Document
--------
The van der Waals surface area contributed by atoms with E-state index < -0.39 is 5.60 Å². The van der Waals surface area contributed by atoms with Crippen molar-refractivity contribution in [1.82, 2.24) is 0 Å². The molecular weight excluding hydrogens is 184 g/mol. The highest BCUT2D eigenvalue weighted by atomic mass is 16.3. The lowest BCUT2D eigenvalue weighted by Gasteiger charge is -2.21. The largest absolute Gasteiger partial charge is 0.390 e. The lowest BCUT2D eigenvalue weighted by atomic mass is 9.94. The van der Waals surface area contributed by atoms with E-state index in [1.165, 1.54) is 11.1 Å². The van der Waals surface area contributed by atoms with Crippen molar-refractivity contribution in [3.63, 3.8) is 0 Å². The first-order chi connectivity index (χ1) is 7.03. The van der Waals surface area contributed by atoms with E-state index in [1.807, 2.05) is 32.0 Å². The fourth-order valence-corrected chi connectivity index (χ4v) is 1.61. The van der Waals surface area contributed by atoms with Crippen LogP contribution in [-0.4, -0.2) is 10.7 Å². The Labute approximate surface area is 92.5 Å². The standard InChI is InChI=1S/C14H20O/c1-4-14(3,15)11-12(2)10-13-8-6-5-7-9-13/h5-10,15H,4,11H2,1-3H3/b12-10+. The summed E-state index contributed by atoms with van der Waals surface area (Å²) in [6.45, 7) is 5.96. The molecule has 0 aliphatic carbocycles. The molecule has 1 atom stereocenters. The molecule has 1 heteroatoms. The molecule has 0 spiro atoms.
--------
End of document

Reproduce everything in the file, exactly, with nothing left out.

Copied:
The van der Waals surface area contributed by atoms with E-state index < -0.39 is 5.60 Å². The van der Waals surface area contributed by atoms with Crippen molar-refractivity contribution in [1.82, 2.24) is 0 Å². The molecular weight excluding hydrogens is 184 g/mol. The highest BCUT2D eigenvalue weighted by atomic mass is 16.3. The lowest BCUT2D eigenvalue weighted by Gasteiger charge is -2.21. The largest absolute Gasteiger partial charge is 0.390 e. The lowest BCUT2D eigenvalue weighted by atomic mass is 9.94. The van der Waals surface area contributed by atoms with E-state index in [1.165, 1.54) is 11.1 Å². The van der Waals surface area contributed by atoms with Crippen molar-refractivity contribution in [3.63, 3.8) is 0 Å². The first-order chi connectivity index (χ1) is 7.03. The van der Waals surface area contributed by atoms with E-state index in [1.807, 2.05) is 32.0 Å². The fourth-order valence-corrected chi connectivity index (χ4v) is 1.61. The van der Waals surface area contributed by atoms with Crippen LogP contribution in [-0.4, -0.2) is 10.7 Å². The Labute approximate surface area is 92.5 Å². The standard InChI is InChI=1S/C14H20O/c1-4-14(3,15)11-12(2)10-13-8-6-5-7-9-13/h5-10,15H,4,11H2,1-3H3/b12-10+. The summed E-state index contributed by atoms with van der Waals surface area (Å²) in [6.45, 7) is 5.96. The molecule has 0 aliphatic carbocycles. The molecule has 1 atom stereocenters. The molecule has 1 heteroatoms. The molecule has 0 spiro atoms.